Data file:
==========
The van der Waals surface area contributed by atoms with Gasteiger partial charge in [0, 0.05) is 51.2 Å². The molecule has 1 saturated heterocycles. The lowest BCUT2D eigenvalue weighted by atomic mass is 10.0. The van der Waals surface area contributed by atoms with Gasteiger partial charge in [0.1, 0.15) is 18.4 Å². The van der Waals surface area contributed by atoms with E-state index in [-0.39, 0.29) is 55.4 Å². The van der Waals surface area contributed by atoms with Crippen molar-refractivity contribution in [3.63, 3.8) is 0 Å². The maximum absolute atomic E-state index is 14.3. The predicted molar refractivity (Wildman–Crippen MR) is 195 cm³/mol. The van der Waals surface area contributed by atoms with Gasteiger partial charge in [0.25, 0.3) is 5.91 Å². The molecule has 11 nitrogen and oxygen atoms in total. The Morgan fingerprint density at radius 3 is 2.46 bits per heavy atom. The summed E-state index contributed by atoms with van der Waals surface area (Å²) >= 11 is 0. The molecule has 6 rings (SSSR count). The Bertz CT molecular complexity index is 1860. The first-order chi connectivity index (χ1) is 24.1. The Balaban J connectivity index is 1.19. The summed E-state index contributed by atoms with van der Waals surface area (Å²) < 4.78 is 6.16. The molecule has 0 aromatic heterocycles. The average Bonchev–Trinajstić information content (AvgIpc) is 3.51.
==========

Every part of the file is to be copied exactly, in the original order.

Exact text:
The van der Waals surface area contributed by atoms with Gasteiger partial charge in [0, 0.05) is 51.2 Å². The molecule has 1 saturated heterocycles. The lowest BCUT2D eigenvalue weighted by atomic mass is 10.0. The van der Waals surface area contributed by atoms with Gasteiger partial charge in [0.1, 0.15) is 18.4 Å². The van der Waals surface area contributed by atoms with E-state index in [-0.39, 0.29) is 55.4 Å². The van der Waals surface area contributed by atoms with Crippen molar-refractivity contribution in [3.63, 3.8) is 0 Å². The maximum absolute atomic E-state index is 14.3. The predicted molar refractivity (Wildman–Crippen MR) is 195 cm³/mol. The van der Waals surface area contributed by atoms with Gasteiger partial charge in [0.25, 0.3) is 5.91 Å². The molecule has 11 nitrogen and oxygen atoms in total. The Morgan fingerprint density at radius 3 is 2.46 bits per heavy atom. The summed E-state index contributed by atoms with van der Waals surface area (Å²) >= 11 is 0. The molecule has 6 rings (SSSR count). The Bertz CT molecular complexity index is 1860. The first-order chi connectivity index (χ1) is 24.1. The Balaban J connectivity index is 1.19. The summed E-state index contributed by atoms with van der Waals surface area (Å²) < 4.78 is 6.16. The molecule has 0 aromatic heterocycles. The average Bonchev–Trinajstić information content (AvgIpc) is 3.51.